When it comes to Apple products, you need to experience them to understand them fully. Take them home. Use them. Integrate them into your life. Then observe how your life has changed. If it’s changed for the better, that’s awesome. Generally, that’s true for me when I buy a new Apple product.
I was driving past the Northbrook Court mall in Deerfield, IL and remembered the Apple Watch launches today. Time to check it out in person to see what all the fuss is about.
I waited about 5 minutes after putting my name in for a “fitting” session. A typical 20-something Apple dude walked me over to a new addition to the Apple Store, a soft mat and black cloth sitting on the table. The fitting was about to begin.
Right away, I decided if I am going to get an Apple Watch, it’s going to be Sport, black wrist band, and space grey casing. Easy call.
Next came the “demo.” The Apple dude helped me put the watch on. While I appreciated the help, I've done this before. Did my new Apple friend think this was the first time I've tried on a watch? It seemed like it. It was kinda weird. He probably didn’t know before the iPhone came out, I used to wear a watch all the time. I’m 45. Watches existed my entire life.
Honestly, the demo was disappointing. Instead of getting a real Apple Watch, you know, one that works, I got a demo model placed on my wrist. A demo model looks and feels like a real Apple Watch, but it’s not a real Apple Watch. The screen turns on but it only shows a looping demonstration of some of the stuff the Apple Watch can do. The demo watch available to try is just like the Apple Watches in the case. What sucks is you can’t actually play around with the features. It’s a mildly entertaining show, but it’s not a real demo.
Then I realized I can’t test the notification features with the demo version. I as understand it, this is the primary feature of Apple Watch. I’m talking about all of the notification elements, including the revolutionary Taptic Engine. That was curious to me, so I asked my new friend.
“How can I test the Taptic Engine, to see what it feels like?” I asked the Apple dude. I wanted to test this specifically because it sounds cool. I just read and article where Jonny Ive spent a year optimizing how the taps should feel on your wrist for different kinds of notifications. I wondered what he came up with.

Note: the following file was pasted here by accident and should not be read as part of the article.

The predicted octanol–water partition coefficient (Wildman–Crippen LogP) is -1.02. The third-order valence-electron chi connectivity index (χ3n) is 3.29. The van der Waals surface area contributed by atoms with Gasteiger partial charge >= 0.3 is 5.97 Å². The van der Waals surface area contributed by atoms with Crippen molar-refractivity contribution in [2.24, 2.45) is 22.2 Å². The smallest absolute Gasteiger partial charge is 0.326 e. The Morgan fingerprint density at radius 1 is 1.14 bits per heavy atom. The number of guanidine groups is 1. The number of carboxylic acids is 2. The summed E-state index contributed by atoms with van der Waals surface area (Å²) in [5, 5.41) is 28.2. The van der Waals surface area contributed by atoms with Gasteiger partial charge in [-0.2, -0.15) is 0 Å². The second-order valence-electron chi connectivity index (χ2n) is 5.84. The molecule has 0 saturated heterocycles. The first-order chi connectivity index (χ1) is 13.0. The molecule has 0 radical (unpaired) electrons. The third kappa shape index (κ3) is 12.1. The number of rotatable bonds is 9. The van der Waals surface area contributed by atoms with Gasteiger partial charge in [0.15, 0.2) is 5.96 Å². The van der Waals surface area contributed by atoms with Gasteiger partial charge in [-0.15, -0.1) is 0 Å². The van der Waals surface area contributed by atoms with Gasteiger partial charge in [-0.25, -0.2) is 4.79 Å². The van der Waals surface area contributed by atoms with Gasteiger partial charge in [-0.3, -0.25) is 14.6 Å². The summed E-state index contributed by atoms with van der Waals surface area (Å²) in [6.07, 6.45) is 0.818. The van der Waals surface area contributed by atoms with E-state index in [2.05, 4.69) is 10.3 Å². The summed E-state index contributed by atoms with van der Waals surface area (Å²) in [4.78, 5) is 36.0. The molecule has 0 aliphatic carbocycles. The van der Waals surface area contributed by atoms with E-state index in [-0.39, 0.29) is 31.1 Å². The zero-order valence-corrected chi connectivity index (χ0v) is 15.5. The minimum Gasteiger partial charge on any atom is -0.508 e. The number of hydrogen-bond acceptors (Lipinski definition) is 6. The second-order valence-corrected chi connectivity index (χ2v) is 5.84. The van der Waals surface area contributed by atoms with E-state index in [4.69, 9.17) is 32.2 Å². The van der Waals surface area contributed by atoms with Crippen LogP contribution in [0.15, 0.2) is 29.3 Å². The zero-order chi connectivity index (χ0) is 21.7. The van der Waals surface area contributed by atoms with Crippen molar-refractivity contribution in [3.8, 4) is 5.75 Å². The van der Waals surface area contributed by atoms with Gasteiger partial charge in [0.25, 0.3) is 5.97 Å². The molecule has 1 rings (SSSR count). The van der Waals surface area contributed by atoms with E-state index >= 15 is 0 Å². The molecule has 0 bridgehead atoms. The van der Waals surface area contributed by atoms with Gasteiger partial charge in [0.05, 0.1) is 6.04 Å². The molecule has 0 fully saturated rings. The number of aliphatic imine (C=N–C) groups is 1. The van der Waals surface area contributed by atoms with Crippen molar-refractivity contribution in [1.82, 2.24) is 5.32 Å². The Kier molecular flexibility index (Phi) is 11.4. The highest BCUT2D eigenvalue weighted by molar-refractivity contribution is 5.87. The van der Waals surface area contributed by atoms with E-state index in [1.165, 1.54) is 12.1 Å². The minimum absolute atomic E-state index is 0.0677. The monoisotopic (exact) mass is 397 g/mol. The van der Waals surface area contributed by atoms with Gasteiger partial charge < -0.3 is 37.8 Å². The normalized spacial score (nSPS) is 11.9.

“Do you mean Force Touch?” he replied.
“No, I mean the Taptic Engine. You know, the part on the back that taps your wrist,” I clarified.
“Oh, you have to put two fingers under this Apple Watch to test it,” he said pointing to another Apple Watch that was mounted on a large piece of plastic. This piece of plastic was presumably glued to the watch to prevent customers from putting a real Apple Watch on their wrists.
At this point I’m asking myself, “WTF? What the hell is going on here?”
Is there a reason why I can’t use a REAL Apple Watch on my wrist before shelling out $400? I couldn’t think of one. I still can’t think of one good reason and it’s been over 30 minutes since I left the store. Can you think of any reasons why I can't try a real Apple Watch at the Apple Store?
My experience trying to buy the Apple Watch was a disappointing one. I left the store thinking, “Meh.”
Am I going to buy an Apple Watch? I’m not sure. I don’t get it yet because I haven't been able to experience it. Like I said, Apple Watch is one of those products you need to experience. It’s too bad experiencing a real Apple Watch at an Apple Store is impossible.
What I am 100% sure of is this — the experience at the Apple Store certainly didn’t help make the case that I should strap a hunk of metal to my arm, even if it is a sophisticated, beautifully-designed hunk of metal.
As a shareholder, I am worried.
As a Steve Jobs fanboy, I’m sure he wouldn’t have put up with this shit. Is this a difference that will matter in a Post-Steve Jobs world?
Apple — please iterate quickly so I can try to integrate your latest innovation into my life. After years of development, millions of dollars spent and tons of hype, please let me try the Apple Watch. Is that really too much to ask?